* Under the origin-of-the-claim test, damages are taxed in the same manner as the item they are intended to replace.
* In many cases, the recipient has no documentation of the origin of the damages or settlement payments and, thus, must allocate a payment between taxable and nontaxable sources.
* In the absence of an express allocation in a final judgment or settlement agreement, courts use a facts-and-circumstances test to determine the proper allocation.
Investors who receive damages from securities litigation must determine how to report them on their tax returns. This article summarizes the relevant rules for characterizing such damages or settlements as ordinary income, capital gain, nontaxable return of capital or fully taxable punitive damages.
The dramatic decline in the value of securities listed on the major stock markets beginning in January 2000 resulted in a flood of lawsuits and arbitration cases by investors. For example, the National Association of Securities Dealers (NASD), the largest securities dispute resolution forum in the world, reported a 56% increase in arbitration cases filed against securities firms and their employees (e.g., stockbrokers) by investors from 1998 to 2002, and a 17% increase in 2003. (1) Investors are using a number of different theories, including unauthorized trading, failure to supervise brokers, placing investors in inappropriate investments, overcharging commissions and misrepresenting investment risks. (2) At the same time, investors are also filing numerous class-action lawsuits against company executives, boards of directors and auditors, accusing them of negligence and fraud.
The NASD securities dispute resolution forum decided 1,658 cases as of November 2003, with 54% resulting in damage awards for the aggrieved investors. (3) The recipients of these and other damage awards must determine whether to report the amounts received as ordinary income, capital gain, non-taxable restorations of capital or fully taxed punitive damages on their returns. Unfortunately, determining the taxation of damage awards requires navigating through a maze of court decisions and IRS rulings. This article summarizes the relevant rules and provides some guidelines for those fortunate enough to recover some or all of their losses.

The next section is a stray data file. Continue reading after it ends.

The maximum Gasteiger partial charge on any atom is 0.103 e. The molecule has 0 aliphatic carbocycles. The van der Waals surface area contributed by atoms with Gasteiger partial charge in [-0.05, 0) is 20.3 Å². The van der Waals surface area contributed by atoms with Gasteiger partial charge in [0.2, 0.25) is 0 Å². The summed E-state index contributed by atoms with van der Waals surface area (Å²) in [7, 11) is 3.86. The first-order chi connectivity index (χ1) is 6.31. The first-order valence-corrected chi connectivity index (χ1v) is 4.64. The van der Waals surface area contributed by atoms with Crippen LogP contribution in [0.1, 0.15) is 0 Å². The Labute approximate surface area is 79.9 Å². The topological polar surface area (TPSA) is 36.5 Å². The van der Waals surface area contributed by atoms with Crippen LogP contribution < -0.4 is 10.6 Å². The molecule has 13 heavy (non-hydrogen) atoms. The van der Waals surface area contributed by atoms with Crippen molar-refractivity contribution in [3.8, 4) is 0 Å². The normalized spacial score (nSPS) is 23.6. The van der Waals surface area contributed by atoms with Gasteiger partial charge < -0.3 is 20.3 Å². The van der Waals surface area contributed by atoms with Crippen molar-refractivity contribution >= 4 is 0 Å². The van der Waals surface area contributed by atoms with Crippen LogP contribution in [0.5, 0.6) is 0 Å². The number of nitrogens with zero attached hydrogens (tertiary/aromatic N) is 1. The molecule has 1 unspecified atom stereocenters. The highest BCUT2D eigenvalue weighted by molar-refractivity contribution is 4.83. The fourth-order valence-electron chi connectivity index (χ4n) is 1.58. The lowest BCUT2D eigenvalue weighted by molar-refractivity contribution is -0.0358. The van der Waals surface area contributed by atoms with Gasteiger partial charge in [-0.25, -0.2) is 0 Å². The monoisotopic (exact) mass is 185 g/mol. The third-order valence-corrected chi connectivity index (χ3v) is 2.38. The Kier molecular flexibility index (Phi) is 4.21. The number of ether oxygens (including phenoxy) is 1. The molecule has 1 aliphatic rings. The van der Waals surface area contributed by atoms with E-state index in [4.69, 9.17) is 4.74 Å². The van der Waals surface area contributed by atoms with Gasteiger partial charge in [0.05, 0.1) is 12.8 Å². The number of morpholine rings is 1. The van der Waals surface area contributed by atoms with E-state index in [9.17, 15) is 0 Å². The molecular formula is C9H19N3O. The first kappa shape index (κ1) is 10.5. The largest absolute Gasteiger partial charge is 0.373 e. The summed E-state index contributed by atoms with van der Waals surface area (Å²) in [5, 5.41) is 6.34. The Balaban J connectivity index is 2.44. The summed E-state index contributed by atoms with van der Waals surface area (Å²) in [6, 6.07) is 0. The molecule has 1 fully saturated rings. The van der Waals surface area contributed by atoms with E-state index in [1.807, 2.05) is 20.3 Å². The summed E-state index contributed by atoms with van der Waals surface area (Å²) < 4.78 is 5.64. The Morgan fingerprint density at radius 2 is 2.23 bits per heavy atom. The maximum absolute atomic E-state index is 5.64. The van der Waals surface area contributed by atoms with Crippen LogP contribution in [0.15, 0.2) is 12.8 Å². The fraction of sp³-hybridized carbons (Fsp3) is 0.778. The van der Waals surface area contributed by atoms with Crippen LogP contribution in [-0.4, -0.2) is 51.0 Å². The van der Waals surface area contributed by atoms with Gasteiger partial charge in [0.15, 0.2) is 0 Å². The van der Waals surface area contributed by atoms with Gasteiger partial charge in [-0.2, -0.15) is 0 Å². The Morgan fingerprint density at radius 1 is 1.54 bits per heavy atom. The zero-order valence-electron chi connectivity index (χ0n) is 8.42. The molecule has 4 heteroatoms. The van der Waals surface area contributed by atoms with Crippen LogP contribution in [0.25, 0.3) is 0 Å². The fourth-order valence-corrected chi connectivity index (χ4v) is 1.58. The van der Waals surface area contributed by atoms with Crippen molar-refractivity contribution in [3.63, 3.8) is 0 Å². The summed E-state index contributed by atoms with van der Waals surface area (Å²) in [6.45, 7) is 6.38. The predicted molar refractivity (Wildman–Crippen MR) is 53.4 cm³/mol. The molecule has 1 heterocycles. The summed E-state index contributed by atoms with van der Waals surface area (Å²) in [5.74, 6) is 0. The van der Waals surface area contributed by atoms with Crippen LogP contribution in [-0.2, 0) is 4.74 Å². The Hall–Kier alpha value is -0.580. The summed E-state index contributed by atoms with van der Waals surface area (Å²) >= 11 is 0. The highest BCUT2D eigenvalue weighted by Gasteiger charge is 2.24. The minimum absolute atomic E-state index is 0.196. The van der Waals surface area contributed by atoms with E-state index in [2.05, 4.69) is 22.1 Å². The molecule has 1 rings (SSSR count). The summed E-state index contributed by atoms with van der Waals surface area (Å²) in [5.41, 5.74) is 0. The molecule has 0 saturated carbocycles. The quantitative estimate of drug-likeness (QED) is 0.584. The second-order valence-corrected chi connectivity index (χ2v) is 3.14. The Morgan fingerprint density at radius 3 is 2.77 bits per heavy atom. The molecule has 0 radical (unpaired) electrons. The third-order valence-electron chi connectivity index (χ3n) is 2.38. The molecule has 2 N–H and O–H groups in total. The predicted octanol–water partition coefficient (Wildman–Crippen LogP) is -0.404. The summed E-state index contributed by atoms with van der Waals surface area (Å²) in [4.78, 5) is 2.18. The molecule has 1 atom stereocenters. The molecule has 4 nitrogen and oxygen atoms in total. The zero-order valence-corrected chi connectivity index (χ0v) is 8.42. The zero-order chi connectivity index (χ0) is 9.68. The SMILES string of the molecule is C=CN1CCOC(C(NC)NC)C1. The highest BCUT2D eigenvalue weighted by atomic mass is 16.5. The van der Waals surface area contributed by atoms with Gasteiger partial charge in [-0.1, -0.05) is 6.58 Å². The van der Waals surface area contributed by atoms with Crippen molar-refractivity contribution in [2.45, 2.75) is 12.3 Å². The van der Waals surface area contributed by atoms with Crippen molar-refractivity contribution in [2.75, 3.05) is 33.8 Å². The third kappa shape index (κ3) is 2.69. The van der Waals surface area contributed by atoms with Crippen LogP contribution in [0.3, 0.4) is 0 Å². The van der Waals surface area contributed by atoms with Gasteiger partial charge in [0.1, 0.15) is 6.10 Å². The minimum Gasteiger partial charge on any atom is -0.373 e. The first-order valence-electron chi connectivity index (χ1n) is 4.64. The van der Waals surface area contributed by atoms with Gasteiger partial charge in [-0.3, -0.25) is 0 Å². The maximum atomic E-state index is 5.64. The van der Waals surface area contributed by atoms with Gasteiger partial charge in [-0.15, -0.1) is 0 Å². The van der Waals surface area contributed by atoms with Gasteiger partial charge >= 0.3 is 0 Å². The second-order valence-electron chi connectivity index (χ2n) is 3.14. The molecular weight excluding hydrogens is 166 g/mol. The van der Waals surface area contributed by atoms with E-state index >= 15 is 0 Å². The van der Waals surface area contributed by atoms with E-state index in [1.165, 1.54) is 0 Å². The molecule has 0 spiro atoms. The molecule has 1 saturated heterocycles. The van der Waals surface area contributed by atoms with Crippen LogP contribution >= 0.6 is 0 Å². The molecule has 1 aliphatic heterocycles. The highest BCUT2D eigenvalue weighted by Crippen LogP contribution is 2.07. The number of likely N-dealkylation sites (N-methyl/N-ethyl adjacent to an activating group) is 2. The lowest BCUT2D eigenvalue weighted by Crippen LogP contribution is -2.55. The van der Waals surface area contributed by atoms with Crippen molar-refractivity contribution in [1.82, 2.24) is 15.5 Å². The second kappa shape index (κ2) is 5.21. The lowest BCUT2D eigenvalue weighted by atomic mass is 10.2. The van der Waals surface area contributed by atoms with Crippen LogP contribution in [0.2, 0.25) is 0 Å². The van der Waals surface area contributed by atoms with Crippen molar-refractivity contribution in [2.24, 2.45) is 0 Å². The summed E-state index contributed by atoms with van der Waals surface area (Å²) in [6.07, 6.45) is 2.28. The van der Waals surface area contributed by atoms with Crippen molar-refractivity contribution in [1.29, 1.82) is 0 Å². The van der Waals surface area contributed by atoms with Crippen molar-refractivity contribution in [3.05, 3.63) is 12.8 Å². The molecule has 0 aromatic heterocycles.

The U.S. Supreme Court has long held (4) that the origin-of-the-claim test determines the tax consequences of damages received for judgments and settlements. This test taxes damages received in the same manner as the items they are intended to replace. Courts have used this test extensively to tax damages received for lost profits as ordinary income, (5) to treat damages received for harm to capital assets as either a nontaxable return of capital or as capital gain (6) and to hold that damages received for nontaxable items (e.g., gifts or inheritances) are nontaxable. (7)
The origin-of-the-claim test is likely to cause damages received for losses on securities investments to be characterized as ordinary income, capital gain or a nontaxable return of capital. Damages received as a result of lost interest and dividend income on an investment are clearly ordinary income to the recipient. (8) For example, shareholders received ordinary income when a financial adviser reimbursed them for a loss of dividends. (9)
In contrast, damages received for harm to capital assets (e.g., securities investments) are nontaxable to the extent of the plaintiff's basis in the capital asset and are capital gain to the extent they exceed basis. For example, damages received for the fraudulent taking of an investor's stock became a capital gain to the extent it exceeded her stock basis. (10) Likewise, damages received from a settlement of a stockholders' derivative action against a corporation's directors and officers for fraud and mismanagement were nontaxable, because they did not exceed the plaintiff's basis in the worthless stock. (11)
Burden of Proof
To secure the more favorable treatment for harm to capital assets, the recipient has the burden of proof on several items. First, the plaintiff must establish that the origin of the claim is harm to a capital asset; if he or she cannot prove this, the damages are ordinary income for lost profits. Second, the plaintiff must establish the asset's adjusted basis; if he or she does not prove the asset's basis, the entire damage award is taxable. (12)
Third, the plaintiff needs to establish that there has been a sale or exchange of property. Rev. Rul. 74-251 (13) indicates that unless "it can be clearly established that there has been a sale or exchange of property, money received in settlement of litigation is ordinary income." Meeting these requirements should be fairly straightforward for investors--investments are clearly capital assets, basis may be established by the investor's monthly investment account reports and any investment that becomes worthless or is sold will meet the...